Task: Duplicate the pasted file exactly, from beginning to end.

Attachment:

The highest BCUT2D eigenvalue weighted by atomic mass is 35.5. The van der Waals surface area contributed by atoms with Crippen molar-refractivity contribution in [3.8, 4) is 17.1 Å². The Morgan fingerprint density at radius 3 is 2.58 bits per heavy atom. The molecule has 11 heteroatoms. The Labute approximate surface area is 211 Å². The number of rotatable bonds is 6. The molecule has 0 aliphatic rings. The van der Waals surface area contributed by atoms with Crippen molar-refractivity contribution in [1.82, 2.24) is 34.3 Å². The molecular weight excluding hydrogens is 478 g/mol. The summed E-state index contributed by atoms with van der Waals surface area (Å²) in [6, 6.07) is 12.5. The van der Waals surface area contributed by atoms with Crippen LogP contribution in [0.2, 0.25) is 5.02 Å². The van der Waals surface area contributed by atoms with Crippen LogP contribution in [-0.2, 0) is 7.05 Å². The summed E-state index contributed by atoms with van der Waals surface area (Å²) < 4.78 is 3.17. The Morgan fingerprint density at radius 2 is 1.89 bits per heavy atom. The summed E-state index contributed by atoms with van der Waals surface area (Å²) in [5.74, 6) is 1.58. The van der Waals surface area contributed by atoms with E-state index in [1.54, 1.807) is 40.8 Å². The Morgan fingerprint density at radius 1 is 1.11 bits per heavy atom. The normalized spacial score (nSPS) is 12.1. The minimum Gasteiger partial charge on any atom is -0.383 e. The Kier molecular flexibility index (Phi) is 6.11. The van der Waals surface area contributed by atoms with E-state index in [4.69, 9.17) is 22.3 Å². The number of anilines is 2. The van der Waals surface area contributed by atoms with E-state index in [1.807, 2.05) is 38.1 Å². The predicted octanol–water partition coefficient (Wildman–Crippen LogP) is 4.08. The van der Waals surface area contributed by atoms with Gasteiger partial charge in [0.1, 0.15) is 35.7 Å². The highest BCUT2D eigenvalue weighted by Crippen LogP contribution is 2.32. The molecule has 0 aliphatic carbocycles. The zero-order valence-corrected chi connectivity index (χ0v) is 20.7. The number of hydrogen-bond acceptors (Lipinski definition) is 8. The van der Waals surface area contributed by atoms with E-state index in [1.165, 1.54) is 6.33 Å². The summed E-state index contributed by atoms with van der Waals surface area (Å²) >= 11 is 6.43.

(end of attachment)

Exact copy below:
The highest BCUT2D eigenvalue weighted by atomic mass is 35.5. The van der Waals surface area contributed by atoms with Crippen molar-refractivity contribution in [3.8, 4) is 17.1 Å². The Morgan fingerprint density at radius 3 is 2.58 bits per heavy atom. The molecule has 11 heteroatoms. The Labute approximate surface area is 211 Å². The number of rotatable bonds is 6. The molecule has 0 aliphatic rings. The van der Waals surface area contributed by atoms with Crippen molar-refractivity contribution in [1.82, 2.24) is 34.3 Å². The molecular weight excluding hydrogens is 478 g/mol. The summed E-state index contributed by atoms with van der Waals surface area (Å²) in [6, 6.07) is 12.5. The van der Waals surface area contributed by atoms with Crippen LogP contribution in [0.2, 0.25) is 5.02 Å². The van der Waals surface area contributed by atoms with Crippen LogP contribution in [-0.2, 0) is 7.05 Å². The summed E-state index contributed by atoms with van der Waals surface area (Å²) < 4.78 is 3.17. The Morgan fingerprint density at radius 2 is 1.89 bits per heavy atom. The summed E-state index contributed by atoms with van der Waals surface area (Å²) in [5.74, 6) is 1.58. The van der Waals surface area contributed by atoms with E-state index in [1.54, 1.807) is 40.8 Å². The Morgan fingerprint density at radius 1 is 1.11 bits per heavy atom. The normalized spacial score (nSPS) is 12.1. The minimum Gasteiger partial charge on any atom is -0.383 e. The Kier molecular flexibility index (Phi) is 6.11. The van der Waals surface area contributed by atoms with E-state index in [4.69, 9.17) is 22.3 Å². The number of anilines is 2. The van der Waals surface area contributed by atoms with E-state index in [1.807, 2.05) is 38.1 Å². The predicted octanol–water partition coefficient (Wildman–Crippen LogP) is 4.08. The van der Waals surface area contributed by atoms with Gasteiger partial charge in [0.1, 0.15) is 35.7 Å². The highest BCUT2D eigenvalue weighted by Crippen LogP contribution is 2.32. The molecule has 0 aliphatic carbocycles. The zero-order valence-corrected chi connectivity index (χ0v) is 20.7. The number of hydrogen-bond acceptors (Lipinski definition) is 8. The van der Waals surface area contributed by atoms with E-state index in [1.165, 1.54) is 6.33 Å². The summed E-state index contributed by atoms with van der Waals surface area (Å²) >= 11 is 6.43.